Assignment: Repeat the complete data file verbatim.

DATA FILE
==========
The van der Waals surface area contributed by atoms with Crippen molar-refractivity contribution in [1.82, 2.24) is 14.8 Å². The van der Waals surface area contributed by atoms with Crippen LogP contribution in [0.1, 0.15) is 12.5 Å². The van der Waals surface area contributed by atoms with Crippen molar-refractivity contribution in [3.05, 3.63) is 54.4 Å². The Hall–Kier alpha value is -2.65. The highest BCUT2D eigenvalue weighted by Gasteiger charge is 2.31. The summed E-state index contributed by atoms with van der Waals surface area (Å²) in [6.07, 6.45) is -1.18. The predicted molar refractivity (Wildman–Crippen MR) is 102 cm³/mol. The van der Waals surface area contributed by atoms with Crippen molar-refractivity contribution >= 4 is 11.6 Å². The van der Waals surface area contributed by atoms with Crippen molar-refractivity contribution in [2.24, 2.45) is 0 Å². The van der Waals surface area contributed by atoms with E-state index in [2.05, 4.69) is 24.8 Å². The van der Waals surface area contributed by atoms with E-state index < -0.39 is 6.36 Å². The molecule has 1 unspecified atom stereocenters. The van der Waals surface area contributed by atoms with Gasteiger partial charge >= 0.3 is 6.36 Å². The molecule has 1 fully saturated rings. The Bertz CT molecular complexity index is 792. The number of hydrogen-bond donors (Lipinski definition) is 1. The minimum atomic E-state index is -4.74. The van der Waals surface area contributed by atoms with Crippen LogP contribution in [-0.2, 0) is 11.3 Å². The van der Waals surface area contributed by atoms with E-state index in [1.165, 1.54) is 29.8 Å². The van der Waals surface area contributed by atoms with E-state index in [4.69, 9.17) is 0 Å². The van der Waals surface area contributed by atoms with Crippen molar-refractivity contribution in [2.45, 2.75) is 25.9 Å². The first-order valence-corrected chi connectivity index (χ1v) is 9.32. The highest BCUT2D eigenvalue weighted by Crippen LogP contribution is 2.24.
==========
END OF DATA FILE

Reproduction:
The van der Waals surface area contributed by atoms with Crippen molar-refractivity contribution in [1.82, 2.24) is 14.8 Å². The van der Waals surface area contributed by atoms with Crippen LogP contribution in [0.1, 0.15) is 12.5 Å². The van der Waals surface area contributed by atoms with Crippen molar-refractivity contribution in [3.05, 3.63) is 54.4 Å². The Hall–Kier alpha value is -2.65. The highest BCUT2D eigenvalue weighted by Gasteiger charge is 2.31. The summed E-state index contributed by atoms with van der Waals surface area (Å²) in [6.07, 6.45) is -1.18. The predicted molar refractivity (Wildman–Crippen MR) is 102 cm³/mol. The van der Waals surface area contributed by atoms with Crippen molar-refractivity contribution >= 4 is 11.6 Å². The van der Waals surface area contributed by atoms with Crippen molar-refractivity contribution in [2.24, 2.45) is 0 Å². The van der Waals surface area contributed by atoms with E-state index in [2.05, 4.69) is 24.8 Å². The van der Waals surface area contributed by atoms with E-state index < -0.39 is 6.36 Å². The molecule has 1 unspecified atom stereocenters. The van der Waals surface area contributed by atoms with Gasteiger partial charge >= 0.3 is 6.36 Å². The molecule has 1 fully saturated rings. The Bertz CT molecular complexity index is 792. The number of hydrogen-bond donors (Lipinski definition) is 1. The minimum atomic E-state index is -4.74. The van der Waals surface area contributed by atoms with Crippen LogP contribution in [-0.2, 0) is 11.3 Å². The van der Waals surface area contributed by atoms with E-state index in [1.165, 1.54) is 29.8 Å². The van der Waals surface area contributed by atoms with E-state index in [4.69, 9.17) is 0 Å². The van der Waals surface area contributed by atoms with Crippen molar-refractivity contribution in [2.45, 2.75) is 25.9 Å². The first-order valence-corrected chi connectivity index (χ1v) is 9.32. The highest BCUT2D eigenvalue weighted by Crippen LogP contribution is 2.24.